Joe was gaoled yet again in 1872 but the offence must have been minor as he only served one month. Joe finally became a free man in 1873 (another source says 1879 but this was the year he got married). He subsequently married a widow, Louisa Hearn, and became something of a celebrated dandy living in the south west of the state.

In 1880 he worked at Witchcliffe and Karridale and although some sources say he discovered Moondyne Cave, it was actually discovered in 1879 by Fred Grange. The story goes that Moondyne Joe was lowered into the cave after a bet that he couldn't escape. Whether he got out again without assistance isn't recorded. He left the area in 1883.

In 1887 he returned to Toodyay and from there he travelled to the goldfields where, although he was now 60 years old (on our calculations he was 56 years old), he prospected for some years.

His wife contracted one of the many diseases rife on the goldfields at the time and died in 1893. Joe was heartbroken and apparently never recovered from her loss. He returned to the coast and lived in Kelmscott where he gained a reputation for insanity being known as Old Mad Moondyne Joe. He died in the Fremantle Lunatic Asylum on 13 August 1900. (Another source says he may have died in the Old Men's Home in Claremont in 1920, which if true, would have made him about 89 years old but it fairly certain that he died in 1900. Records indicate he was 72 years old.)

Sources quote Joe's final resting place as being pauper's grave No. 580a in Fremantle cemetery. The grave is said to bear his name and the names of the men he shares the grave with, a pair of handcuffs and the Welsh word "rhyddid" meaning freedom.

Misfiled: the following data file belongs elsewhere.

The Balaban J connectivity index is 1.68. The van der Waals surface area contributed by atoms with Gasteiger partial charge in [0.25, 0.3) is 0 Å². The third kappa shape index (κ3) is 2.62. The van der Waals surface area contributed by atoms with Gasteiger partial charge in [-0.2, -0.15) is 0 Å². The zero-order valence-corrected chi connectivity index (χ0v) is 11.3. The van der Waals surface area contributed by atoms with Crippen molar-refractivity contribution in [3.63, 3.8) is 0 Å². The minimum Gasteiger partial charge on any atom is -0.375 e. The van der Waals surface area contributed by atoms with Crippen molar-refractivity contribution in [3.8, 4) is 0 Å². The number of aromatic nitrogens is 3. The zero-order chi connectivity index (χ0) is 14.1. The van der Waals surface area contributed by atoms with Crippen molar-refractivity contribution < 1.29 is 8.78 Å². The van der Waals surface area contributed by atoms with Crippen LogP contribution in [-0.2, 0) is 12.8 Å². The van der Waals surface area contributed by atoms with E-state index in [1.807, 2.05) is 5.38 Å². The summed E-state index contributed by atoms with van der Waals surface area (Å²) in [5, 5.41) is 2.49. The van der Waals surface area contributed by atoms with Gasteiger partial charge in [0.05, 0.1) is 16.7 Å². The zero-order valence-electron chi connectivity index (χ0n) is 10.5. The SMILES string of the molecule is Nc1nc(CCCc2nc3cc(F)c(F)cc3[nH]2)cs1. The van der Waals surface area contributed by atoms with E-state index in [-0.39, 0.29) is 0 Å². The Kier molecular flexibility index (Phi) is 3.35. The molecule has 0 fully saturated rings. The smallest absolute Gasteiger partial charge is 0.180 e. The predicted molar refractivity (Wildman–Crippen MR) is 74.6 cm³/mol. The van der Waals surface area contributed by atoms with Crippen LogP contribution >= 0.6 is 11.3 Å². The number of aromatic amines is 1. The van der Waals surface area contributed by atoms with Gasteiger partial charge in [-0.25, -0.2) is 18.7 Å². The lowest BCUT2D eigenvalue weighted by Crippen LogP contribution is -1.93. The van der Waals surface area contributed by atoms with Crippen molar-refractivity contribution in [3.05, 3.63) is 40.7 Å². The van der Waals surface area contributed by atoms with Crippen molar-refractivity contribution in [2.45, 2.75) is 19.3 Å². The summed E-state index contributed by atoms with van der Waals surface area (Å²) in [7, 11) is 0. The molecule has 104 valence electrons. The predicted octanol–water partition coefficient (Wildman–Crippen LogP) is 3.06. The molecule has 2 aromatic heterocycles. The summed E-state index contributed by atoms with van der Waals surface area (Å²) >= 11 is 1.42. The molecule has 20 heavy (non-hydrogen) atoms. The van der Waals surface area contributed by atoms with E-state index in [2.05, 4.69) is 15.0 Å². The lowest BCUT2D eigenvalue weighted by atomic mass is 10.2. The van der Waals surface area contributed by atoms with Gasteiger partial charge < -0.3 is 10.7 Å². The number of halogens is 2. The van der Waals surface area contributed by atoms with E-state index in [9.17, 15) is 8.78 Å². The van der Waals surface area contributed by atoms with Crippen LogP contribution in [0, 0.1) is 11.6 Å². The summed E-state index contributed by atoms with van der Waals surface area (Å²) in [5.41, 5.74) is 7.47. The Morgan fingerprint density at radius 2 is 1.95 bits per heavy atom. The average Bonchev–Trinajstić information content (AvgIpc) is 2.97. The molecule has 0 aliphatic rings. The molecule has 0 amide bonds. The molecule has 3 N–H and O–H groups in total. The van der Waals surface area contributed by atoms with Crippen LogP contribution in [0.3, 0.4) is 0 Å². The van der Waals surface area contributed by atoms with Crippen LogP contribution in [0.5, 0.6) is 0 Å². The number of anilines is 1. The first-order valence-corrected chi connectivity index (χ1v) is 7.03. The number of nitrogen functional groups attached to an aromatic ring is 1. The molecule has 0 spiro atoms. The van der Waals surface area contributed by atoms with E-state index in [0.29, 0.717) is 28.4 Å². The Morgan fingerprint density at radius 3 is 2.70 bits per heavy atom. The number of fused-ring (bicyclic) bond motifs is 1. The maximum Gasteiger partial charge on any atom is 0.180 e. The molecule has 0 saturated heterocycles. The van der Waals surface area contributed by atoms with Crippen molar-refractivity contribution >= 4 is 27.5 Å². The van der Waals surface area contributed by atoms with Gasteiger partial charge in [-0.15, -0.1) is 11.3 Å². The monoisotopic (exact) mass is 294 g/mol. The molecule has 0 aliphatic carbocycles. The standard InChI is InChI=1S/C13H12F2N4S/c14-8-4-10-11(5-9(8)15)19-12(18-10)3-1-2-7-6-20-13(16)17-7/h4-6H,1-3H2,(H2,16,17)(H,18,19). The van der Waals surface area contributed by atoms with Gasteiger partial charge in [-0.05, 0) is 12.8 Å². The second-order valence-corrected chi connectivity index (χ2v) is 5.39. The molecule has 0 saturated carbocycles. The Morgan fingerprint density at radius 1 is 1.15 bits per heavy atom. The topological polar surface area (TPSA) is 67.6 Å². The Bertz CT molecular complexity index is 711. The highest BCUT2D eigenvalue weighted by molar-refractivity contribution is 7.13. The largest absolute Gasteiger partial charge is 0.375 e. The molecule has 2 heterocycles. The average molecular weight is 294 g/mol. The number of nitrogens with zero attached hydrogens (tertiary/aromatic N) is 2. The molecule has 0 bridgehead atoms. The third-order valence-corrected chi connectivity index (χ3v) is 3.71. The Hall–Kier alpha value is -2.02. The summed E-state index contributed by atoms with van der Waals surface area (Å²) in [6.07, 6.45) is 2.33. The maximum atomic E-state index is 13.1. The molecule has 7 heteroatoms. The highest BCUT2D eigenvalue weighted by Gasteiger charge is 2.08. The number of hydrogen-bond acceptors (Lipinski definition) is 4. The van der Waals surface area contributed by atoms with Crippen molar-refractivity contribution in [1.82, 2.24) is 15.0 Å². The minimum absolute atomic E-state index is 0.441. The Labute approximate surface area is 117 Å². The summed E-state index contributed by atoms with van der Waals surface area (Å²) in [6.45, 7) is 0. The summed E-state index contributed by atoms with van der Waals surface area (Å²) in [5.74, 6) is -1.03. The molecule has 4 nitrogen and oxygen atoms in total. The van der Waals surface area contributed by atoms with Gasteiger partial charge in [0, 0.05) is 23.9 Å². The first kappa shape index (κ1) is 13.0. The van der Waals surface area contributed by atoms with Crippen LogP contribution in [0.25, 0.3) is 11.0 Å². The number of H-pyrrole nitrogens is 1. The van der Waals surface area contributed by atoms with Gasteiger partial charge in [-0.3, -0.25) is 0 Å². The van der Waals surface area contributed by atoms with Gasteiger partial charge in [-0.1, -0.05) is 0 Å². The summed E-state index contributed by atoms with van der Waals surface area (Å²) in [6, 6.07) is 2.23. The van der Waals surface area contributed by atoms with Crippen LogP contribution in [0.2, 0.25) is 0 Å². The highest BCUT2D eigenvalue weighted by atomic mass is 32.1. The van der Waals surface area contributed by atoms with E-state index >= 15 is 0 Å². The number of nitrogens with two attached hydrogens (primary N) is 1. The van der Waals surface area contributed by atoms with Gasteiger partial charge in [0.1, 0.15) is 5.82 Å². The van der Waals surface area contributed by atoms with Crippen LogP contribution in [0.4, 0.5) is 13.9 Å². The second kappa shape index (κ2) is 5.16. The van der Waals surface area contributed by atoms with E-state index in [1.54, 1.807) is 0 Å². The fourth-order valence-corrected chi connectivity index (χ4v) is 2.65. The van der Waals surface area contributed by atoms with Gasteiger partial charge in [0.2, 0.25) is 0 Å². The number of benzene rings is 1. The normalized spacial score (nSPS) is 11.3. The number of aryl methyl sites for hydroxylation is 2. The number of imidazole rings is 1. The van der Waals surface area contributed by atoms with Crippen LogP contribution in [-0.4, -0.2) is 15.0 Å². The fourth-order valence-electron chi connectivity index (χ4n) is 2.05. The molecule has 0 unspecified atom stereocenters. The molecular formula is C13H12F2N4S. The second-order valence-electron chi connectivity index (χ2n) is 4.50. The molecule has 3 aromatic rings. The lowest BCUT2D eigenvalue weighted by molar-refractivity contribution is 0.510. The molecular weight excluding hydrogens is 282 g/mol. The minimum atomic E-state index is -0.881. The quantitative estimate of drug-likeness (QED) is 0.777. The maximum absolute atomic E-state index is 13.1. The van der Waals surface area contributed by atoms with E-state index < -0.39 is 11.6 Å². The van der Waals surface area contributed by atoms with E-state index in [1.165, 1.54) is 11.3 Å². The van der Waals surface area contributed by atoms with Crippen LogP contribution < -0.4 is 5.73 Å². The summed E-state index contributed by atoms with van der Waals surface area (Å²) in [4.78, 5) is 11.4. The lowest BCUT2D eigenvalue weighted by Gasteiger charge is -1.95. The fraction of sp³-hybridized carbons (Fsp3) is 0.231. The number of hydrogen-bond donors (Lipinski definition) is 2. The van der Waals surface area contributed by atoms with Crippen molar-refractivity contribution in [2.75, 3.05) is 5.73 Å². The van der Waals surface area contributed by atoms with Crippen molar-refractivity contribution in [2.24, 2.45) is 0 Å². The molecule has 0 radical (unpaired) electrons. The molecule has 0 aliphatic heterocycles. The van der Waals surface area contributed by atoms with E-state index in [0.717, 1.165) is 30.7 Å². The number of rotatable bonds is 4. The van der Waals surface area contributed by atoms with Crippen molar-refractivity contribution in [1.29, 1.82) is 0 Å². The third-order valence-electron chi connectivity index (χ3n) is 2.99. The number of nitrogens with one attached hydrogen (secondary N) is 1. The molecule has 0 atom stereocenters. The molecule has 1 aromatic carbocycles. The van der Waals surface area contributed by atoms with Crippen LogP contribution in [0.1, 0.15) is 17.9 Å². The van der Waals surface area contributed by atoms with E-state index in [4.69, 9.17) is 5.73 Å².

This is the story, as far as the facts can be ascertained, of the state's most famous bushranger. Time and legend have conspired to make him a far more adventurous and daredevil character than this portrayal suggests. There is an account of the legend and the history of the man by Ian Elliot titled Moondyne Joe: The Man and the Myth. (Hesperian Press) Another useful reference is The Life and Times of Moondyne Joe by W.J. Edgar.




1827 - Born.

1849 - Convicted of burglary and theft in March. Sentenced to 10 years transportation

1853 - Arrived in Fremantle on April 30th.

1855 - Conditional pardon granted on March 10th.

1862 - Charged with horse theft but was acquitted but convicted with escape from legal custody.

1864 - Granted a ticket of leave on January 5th.

1865 - Convicted of shooting a steer (ox) and was sentenced to ten years on 29th of March.

1865 - Absconded from a work party and was on the run for a month.

1865 - Recaptured and sentenced for a further 12 months.

1866 - Petitioned for a remission in sentence and was awarded 4 years off.

1866 - Attempted escape on July 6th resulted in a sentence of 6 months in chains.

1866 - Escaped again and on the run for 7 weeks.

1866 - Captured once more at Bodallin Soak on the 29th of September.

1867 - Joe escaped from Fremantle prison on March 7th.

1869 - Recaptured at Houghton's wine cellar on February 25th.

1871 - Granted a ticket of leave.

1872 - Minor conviction resulting in a 1 month sentence.

1879 - Married widow, Louisa Hearn née Braddick.

1880 - Worked at Witchcliffe and Karridale.

1887 - Returned to Toodyay then moved on to the goldfields.

1893 - Louisa Hearn died.

1900 - Died on August 13th.


Links to more information:


Moondyne Joe

Johns, Joseph Bolitho (1827-1900)

Moondyne Festival